Even when you love what you do, you can burn out. Whether it’s facing that Monday morning traffic year after year or dealing with a mountain of emails one too many times, dealing with clients, coworkers, and the tedium of it all can lead you to a dark place.
What does burnout look like? Most of us recognize it when it’s described, though, in the moment, we’re blind to it. Burnout can be a short fuse and irritability, dread and depression, and fatigue and exhaustion. It is defined as both a physical and mental collapse under prolonged stress.
Burnout causes employees and employers alike to slip in performance and engagement, feel stress and anxiety, experience cynicism, sleep poorly, experience high self-criticism, and even experience physical illness.
Burnout affects all aspects of life, and no one in the working world is immune. Recovering from burnout is much harder than preventing it in the first place. That’s why I’m bringing you the best advice in my tool belt for stopping burnout before it stops you.
6 Surefire Ways to Prevent Burnout in the Workplace
1) Go on vacation.
Have you ever skipped taking a vacation that you’d earned because you feel like you can’t afford to take off? Maybe you worked extra hard before or after your vacation just so you felt like you could take off. Maybe you did take that vacation, but you took some work with you. Just so you didn’t get behind.
If you want to avoid burnout, you have to actually take vacations. Take your family and go. Disconnect, set the away messages, and don’t answer your emails. You are officially out of the office. This is crucial away time that everyone needs in order to refresh and recharge. Don't undersell its value.
2) Seek meaning and value in your work.
We talk a lot about work-life balance. While this concept is enormously important, it’s not always a sustainable strategy in the long-term. A better notion might be to seek out value in the work that you are doing. Rather than having this balance between something that saps your energy and something that replenishes it, seek to gain energy and purpose in your work.
When you’re doing something that adds value to your life, you are much less likely to find yourself burned out by it.
3) Recognize the signs.
One of the simplest ways to avoid burnout is to recognize what burnout looks like for you. If you know it when it is coming, you can take the appropriate measures to prevent it—whether that is taking a mental health day, a small vacation, or simply changing your habits to ease back from what is causing you stress and anxiety in the office.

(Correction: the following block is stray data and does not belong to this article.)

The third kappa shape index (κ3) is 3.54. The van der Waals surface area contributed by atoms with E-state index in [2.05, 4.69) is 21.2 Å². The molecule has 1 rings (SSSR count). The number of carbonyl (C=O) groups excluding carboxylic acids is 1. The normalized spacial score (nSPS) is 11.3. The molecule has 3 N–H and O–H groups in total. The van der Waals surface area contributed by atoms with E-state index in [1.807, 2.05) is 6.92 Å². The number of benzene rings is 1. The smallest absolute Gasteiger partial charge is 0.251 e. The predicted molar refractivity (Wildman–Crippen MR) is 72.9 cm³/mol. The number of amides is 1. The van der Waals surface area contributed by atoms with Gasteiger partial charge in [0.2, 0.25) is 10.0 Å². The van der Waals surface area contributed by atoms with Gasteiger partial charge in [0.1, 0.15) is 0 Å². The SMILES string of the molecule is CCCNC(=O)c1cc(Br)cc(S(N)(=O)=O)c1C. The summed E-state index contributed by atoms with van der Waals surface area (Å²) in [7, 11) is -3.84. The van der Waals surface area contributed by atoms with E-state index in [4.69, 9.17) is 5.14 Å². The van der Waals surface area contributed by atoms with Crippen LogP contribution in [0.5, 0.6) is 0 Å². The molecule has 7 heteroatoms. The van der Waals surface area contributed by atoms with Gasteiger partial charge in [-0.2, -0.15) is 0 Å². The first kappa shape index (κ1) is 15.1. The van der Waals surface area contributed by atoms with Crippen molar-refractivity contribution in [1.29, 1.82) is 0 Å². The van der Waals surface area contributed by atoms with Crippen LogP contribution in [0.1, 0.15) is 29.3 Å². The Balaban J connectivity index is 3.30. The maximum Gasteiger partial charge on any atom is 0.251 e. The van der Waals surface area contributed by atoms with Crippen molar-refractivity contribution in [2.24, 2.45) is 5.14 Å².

Take stock of yourself and recognize what is and is not a healthy relationship with work.
Stress can be a good thing. Healthy amounts of stress are driving forces and keep us on guard and attentive. But when we’re pushed to the limit, we need to recognize it and protect ourselves. That means not taking on new responsibilities or projects. It means taking breaks and taking care of yourself mentally and physically.
4) Reconnect with people.
Did you know that one of the signs of burnout is eating alone at your desk? When we’re burned out, we tend to disconnect and retreat from other people. It’s true, for some individuals, being around and interacting with people can be a drain on our energy. Most of us are familiar with concepts of introversion and extroversion. Even extroverts, however, can retreat from people when they’re experiencing burnout.
If you find yourself retreating, try to connect. Even if that’s not taking the step of sharing your lunch break with coworkers, maybe it is being intentional about spending time with your family after work or going out with friends more often.
And remember—don’t eat lunch at your desk. It might be convenient, but this isolation and working through your lunch hour only contributes to burnout.
5) Schedule exercise, hobbies, and free time.
One of the best things you can do to prevent fatigue and stress and any sort of mental or physical collapse is exercise. Exercise has this uncanny ability to release all of the right chemicals in the brain. It keeps us feel energized and awake, happier and healthier, and more fit—mentally and physically. Even if you’re just carving our half an hour each day to take a brisk walk, it will make all the difference in the world.
Having hobbies and dedicated free time can also give you some mental breathing room. This can be much-needed if you give most of your energy to your job. This time can help you feel more inspired and more filled with joy. You’re doing something not because you’ve been told to or you feel obligated, but because you genuinely want and love it. This can be critical for someone on the edge of burnout.
6) Surround yourself with support.
Lastly, every busy professional at risk for burnout needs a network of support. I can’t understate the value of having good friends and a supportive family. These are people you feel you can confide in and glean wisdom from. You should feel comfortable with your network and at peace around them. Even if you are an introvert, you should feel that they do not drain your energy, but give you life and joy.
A network of support is critical because it picks you up when you fall. Whether it’s a reliable team at work, true friends who are there with a phone call, or family willing to stand by you, these positive forces in your life are critical in preventing burnout.
Have you ever experienced burnout at work? Share how you handled it in the comments.